NEW DELHI: The feminist consciousness in the Arab world has developed hand in hand with national consciousness since the early 19th century. But those who oppose the emancipation of Arab women consider feminism irrelevant to the Arab cultural traditions. Interestingly consciousness with regards to unequal gender relations in the ‘Arab societies’ predates contacts with western feminism.

Somehow the dialectical relationship between the gender and emancipation of Arab women never fell into the emancipatory cognitive understanding. Or perhaps, it was deliberately ignored. Stereotypical and argumentative narratives defined ‘what meant to be an Arab woman, her rights and representation’ in hollow terms. Arab feminism was perceived to be limited, if at all existent, with no result oriented goals to achieve in the sphere of progressive dynamics. Blatant opposition was put across at every level of its development, often hindering its capacity because most these scholarships, in spite of not having day-to-day or deep rooted analysis of Arab women, took the leverage of defining their struggle and resistance as a weak and undemocratic phenomenon.

Kumari Jayawardena rightly sums up their opposition against Arab feminism, which they infer as:

‘a product of 'decadent' Western is the ideology of women of the local bourgeoisie, and.. .it either alienates women from their culture, religion and family responsibilities on the one hand, or from the revolutionary struggle for national liberation and Socialism on the other.’

On the other hand, the orientalist discourses find Arab feminism as a mere imitation of women’s rights movement in the West, thereby obliterating its original significance. It makes it difficult for Arab feminism to integrate with the international goal of emancipation of women, irrespective of where they come from. Who gave them the power to define Arab feminism in such deluding terms is hardly questioned but their opinions are easily accepted. Hyper-reality created by mass media, power relations between the first world and third world countries and finally the lack of academic literature on Arab women have helped in distorting the image of Arab world.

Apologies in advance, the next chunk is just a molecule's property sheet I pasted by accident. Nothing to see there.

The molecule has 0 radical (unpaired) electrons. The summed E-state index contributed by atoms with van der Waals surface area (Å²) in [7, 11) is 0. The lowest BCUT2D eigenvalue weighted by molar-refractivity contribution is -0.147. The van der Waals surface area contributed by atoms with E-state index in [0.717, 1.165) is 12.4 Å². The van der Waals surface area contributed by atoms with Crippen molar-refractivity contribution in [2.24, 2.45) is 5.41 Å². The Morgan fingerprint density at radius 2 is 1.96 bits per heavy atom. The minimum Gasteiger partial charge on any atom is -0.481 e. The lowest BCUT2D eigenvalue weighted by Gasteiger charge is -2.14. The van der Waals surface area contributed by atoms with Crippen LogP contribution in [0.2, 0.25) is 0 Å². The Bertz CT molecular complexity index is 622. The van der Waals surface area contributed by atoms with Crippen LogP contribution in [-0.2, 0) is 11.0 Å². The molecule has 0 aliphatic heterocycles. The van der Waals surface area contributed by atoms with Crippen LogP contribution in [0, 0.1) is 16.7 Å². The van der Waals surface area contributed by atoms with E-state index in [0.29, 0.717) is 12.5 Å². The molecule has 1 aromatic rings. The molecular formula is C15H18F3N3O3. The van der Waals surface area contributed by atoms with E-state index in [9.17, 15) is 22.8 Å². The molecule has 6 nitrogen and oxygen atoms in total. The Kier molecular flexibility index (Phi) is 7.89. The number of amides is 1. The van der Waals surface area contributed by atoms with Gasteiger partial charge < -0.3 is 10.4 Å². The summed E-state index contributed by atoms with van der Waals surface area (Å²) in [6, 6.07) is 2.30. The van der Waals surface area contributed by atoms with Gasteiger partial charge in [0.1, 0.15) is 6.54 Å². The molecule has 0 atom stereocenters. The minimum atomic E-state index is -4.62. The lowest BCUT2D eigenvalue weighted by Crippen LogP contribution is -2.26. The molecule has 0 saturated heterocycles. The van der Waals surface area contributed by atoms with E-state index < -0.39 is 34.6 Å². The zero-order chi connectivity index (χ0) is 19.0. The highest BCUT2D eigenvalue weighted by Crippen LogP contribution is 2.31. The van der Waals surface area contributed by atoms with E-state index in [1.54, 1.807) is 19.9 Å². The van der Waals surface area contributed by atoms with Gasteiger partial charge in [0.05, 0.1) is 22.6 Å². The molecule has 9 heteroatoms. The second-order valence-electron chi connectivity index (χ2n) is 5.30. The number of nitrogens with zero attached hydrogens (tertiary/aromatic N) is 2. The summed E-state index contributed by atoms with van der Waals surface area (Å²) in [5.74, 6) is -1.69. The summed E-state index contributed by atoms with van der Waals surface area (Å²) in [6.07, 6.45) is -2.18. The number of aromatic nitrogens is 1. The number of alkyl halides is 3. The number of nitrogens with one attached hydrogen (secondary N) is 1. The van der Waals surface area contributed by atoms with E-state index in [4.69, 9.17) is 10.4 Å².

Even today, for most of the Westerners, the very phrase 'Arab woman' and their respective identity conjures up the image of a heavily veiled, secluded women, whose lives is limited within the confines of their homes, children and the other females in the 'harem' or immediate kinship circle.

It is interesting to note that during the time when U.S feminism started adopting a prominent foothold, especially during the 1970s and the 1980s, it coincided with the phase when Islam’s image got encapsulated as the ‘new enemy’. One can meticulously speculate the jeopardizing images manufactured regarding the Mujahedeen in Afghanistan, Ayatollah Khomeini in Iran, Yasser Arafat and the PLO and Colonel Gaddafi in Libya; based on opinions and apprehensions rather than concrete facts.

Thus, the western orientalist discourse speculated these images of Islam and painted it with glimpses of what such proponents of Islam and their counterparts inflicted on the Arab women. It reduced the status of Arab women to ‘mere pawns’ and ‘mute shadows.’ Unfortunately, the focus never shifted to the impressive, layered and long history of feminism in West Asia.

To counter pose these superficial and fragmented narratives that distorted the Arab women’s identity, Annika Rabo and Dawn Chatty have opined that:

“Middle Eastern women’s groups are not…nearly as well documented as in the rest of the world.…There is…a great deal of antagonism between the Middle East and the West where the latter sees men from the Middle East as suppressing and secluding their women, and where the Middle Easterner underlines the immorality of women in the West. This conflict is one reason why women in the Middle East do not get international attention when organized in groups.”